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Scientists say (3)

13 Jan 2021 | Science Notes

Once again we turn the alarmists’ trick of uttering warnings about the alleged climate disaster then, in lieu of actual evidence, merely adding “scientists say” to the end of the sentence back on them by reporting things that scientists actually say, rather than what journalists and activists want you to believe they say. This week we report on the statement of the experts at the Geophysical Fluid Dynamics Laboratory, which is part of the US National Oceanic and Atmospheric Administration, on the subject of greenhouse gases and Atlantic hurricanes. They have posted a webpage summarizing the current science. Think of everything you’ve read in the press or heard from activists about hurricanes. Contrast it with: “In summary, neither our model projections for the 21st century nor our analyses of trends in Atlantic hurricane and tropical storm activity support the notion that greenhouse gas-induced warming leads to large increases in either tropical storm or overall hurricane numbers in the Atlantic. While one of our modeling studies projects a large (~100%) increase in Atlantic category 4-5 hurricanes over the 21st century, we estimate that such an increase would not be detectable until the latter half of the century, and we still have only low confidence that such an increase will occur in the Atlantic basin, based on an updated survey of subsequent modeling studies by our and other groups.” Scientists say.

The NOAA website provides a careful review of the whole subject of Atlantic hurricanes, especially the ones that make US landfall since they are so often connected in the news to climate change. They provide an important caution about using early data at face value, and when the record is adjusted for the lack of observing systems in the ocean a century ago, the result is no evidence of an upward trend (note emphasis in original):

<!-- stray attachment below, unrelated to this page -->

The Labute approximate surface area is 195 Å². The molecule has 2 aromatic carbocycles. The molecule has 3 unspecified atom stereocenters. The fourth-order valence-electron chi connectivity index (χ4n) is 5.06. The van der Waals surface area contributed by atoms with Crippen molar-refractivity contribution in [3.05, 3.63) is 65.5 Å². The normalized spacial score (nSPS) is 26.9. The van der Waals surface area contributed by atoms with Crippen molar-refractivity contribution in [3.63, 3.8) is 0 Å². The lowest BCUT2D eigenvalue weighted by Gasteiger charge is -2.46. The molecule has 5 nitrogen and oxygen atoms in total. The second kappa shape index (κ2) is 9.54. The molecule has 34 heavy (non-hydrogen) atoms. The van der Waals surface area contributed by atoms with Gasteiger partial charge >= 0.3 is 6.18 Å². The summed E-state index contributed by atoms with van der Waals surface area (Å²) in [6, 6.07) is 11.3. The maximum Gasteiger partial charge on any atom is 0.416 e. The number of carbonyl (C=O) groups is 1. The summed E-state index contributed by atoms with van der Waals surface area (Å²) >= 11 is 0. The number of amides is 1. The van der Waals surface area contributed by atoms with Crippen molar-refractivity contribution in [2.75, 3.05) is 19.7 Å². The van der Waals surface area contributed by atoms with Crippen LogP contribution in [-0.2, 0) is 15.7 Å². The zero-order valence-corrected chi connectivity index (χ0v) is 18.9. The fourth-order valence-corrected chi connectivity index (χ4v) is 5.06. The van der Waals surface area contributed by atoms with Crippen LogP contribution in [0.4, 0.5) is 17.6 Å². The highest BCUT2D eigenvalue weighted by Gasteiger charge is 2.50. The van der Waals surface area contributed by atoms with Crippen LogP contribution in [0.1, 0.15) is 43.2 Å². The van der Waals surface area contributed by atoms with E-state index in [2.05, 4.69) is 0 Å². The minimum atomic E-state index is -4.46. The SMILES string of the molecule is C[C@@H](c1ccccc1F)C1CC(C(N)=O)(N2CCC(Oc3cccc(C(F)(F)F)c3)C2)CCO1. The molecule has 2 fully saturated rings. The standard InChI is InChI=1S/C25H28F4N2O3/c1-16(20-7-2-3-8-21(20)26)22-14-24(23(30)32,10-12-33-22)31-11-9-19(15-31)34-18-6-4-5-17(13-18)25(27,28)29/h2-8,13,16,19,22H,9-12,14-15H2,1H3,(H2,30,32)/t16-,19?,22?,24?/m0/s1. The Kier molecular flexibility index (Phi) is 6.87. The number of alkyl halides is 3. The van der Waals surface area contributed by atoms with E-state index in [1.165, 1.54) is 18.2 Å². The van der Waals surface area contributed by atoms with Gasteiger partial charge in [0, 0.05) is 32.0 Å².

Existing records of past Atlantic tropical storm or hurricane numbers (1878 to present) in fact do show a pronounced upward trend, which is also correlated with rising SSTs (e.g., see blue curve in Fig. 4 or Vecchi and Knutson 2008). However, the density of reporting ship traffic over the Atlantic was relatively sparse during the early decades of this record, such that if storms from the modern era (post 1965) had hypothetically occurred during those earlier decades, a substantial number of storms would likely not have been directly observed by the ship-based “observing network of opportunity.” We find that, after adjusting for such an estimated number of missing storms, there remains just a small nominally positive upward trend in tropical storm occurrence from 1878-2006. Statistical tests indicate that this trend is not significantly distinguishable from zero.... While there have been increases in U.S. landfalling hurricanes and basin-wide hurricane counts since the early 1970s, Figure 4 shows that these recent increases are not representative of the behavior seen in the century long records. In short, the historical Atlantic hurricane frequency record does not provide compelling evidence for a substantial greenhouse warming-induced long-term increase.

Scientists say.

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